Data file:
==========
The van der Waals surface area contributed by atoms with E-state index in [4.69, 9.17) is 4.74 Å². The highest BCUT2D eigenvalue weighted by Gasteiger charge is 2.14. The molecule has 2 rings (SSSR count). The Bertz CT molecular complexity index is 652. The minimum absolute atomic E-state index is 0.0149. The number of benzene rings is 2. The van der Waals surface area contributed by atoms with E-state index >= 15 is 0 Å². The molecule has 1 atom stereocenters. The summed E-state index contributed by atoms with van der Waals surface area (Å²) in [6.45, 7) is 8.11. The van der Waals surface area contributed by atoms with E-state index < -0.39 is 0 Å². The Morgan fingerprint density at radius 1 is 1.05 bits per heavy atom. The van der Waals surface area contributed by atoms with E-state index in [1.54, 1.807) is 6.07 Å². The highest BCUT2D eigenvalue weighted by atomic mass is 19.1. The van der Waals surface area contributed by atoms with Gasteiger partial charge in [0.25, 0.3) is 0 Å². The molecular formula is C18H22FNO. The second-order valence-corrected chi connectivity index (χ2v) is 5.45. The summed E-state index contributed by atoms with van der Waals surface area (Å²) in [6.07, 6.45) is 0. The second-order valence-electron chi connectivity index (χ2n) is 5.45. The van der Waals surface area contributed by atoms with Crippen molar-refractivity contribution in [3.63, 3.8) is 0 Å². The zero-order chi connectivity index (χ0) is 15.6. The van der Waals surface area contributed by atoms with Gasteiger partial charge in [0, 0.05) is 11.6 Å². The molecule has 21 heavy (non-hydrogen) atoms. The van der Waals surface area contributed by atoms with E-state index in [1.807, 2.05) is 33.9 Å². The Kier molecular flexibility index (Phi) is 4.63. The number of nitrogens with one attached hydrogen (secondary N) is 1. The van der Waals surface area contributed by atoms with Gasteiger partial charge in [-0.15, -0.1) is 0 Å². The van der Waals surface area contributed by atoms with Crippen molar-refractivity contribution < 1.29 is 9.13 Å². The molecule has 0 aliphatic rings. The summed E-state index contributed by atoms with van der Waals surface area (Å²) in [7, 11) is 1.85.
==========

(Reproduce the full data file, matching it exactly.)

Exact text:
The van der Waals surface area contributed by atoms with E-state index in [4.69, 9.17) is 4.74 Å². The highest BCUT2D eigenvalue weighted by Gasteiger charge is 2.14. The molecule has 2 rings (SSSR count). The Bertz CT molecular complexity index is 652. The minimum absolute atomic E-state index is 0.0149. The number of benzene rings is 2. The van der Waals surface area contributed by atoms with E-state index >= 15 is 0 Å². The molecule has 1 atom stereocenters. The summed E-state index contributed by atoms with van der Waals surface area (Å²) in [6.45, 7) is 8.11. The van der Waals surface area contributed by atoms with E-state index < -0.39 is 0 Å². The Morgan fingerprint density at radius 1 is 1.05 bits per heavy atom. The van der Waals surface area contributed by atoms with E-state index in [1.54, 1.807) is 6.07 Å². The highest BCUT2D eigenvalue weighted by atomic mass is 19.1. The van der Waals surface area contributed by atoms with Gasteiger partial charge in [0.25, 0.3) is 0 Å². The molecular formula is C18H22FNO. The second-order valence-corrected chi connectivity index (χ2v) is 5.45. The summed E-state index contributed by atoms with van der Waals surface area (Å²) in [6.07, 6.45) is 0. The second-order valence-electron chi connectivity index (χ2n) is 5.45. The van der Waals surface area contributed by atoms with Crippen molar-refractivity contribution in [3.63, 3.8) is 0 Å². The zero-order chi connectivity index (χ0) is 15.6. The van der Waals surface area contributed by atoms with Gasteiger partial charge in [0, 0.05) is 11.6 Å². The molecule has 21 heavy (non-hydrogen) atoms. The van der Waals surface area contributed by atoms with E-state index in [1.807, 2.05) is 33.9 Å². The Kier molecular flexibility index (Phi) is 4.63. The number of nitrogens with one attached hydrogen (secondary N) is 1. The van der Waals surface area contributed by atoms with Gasteiger partial charge in [-0.15, -0.1) is 0 Å². The van der Waals surface area contributed by atoms with Crippen molar-refractivity contribution < 1.29 is 9.13 Å². The molecule has 0 aliphatic rings. The summed E-state index contributed by atoms with van der Waals surface area (Å²) in [7, 11) is 1.85.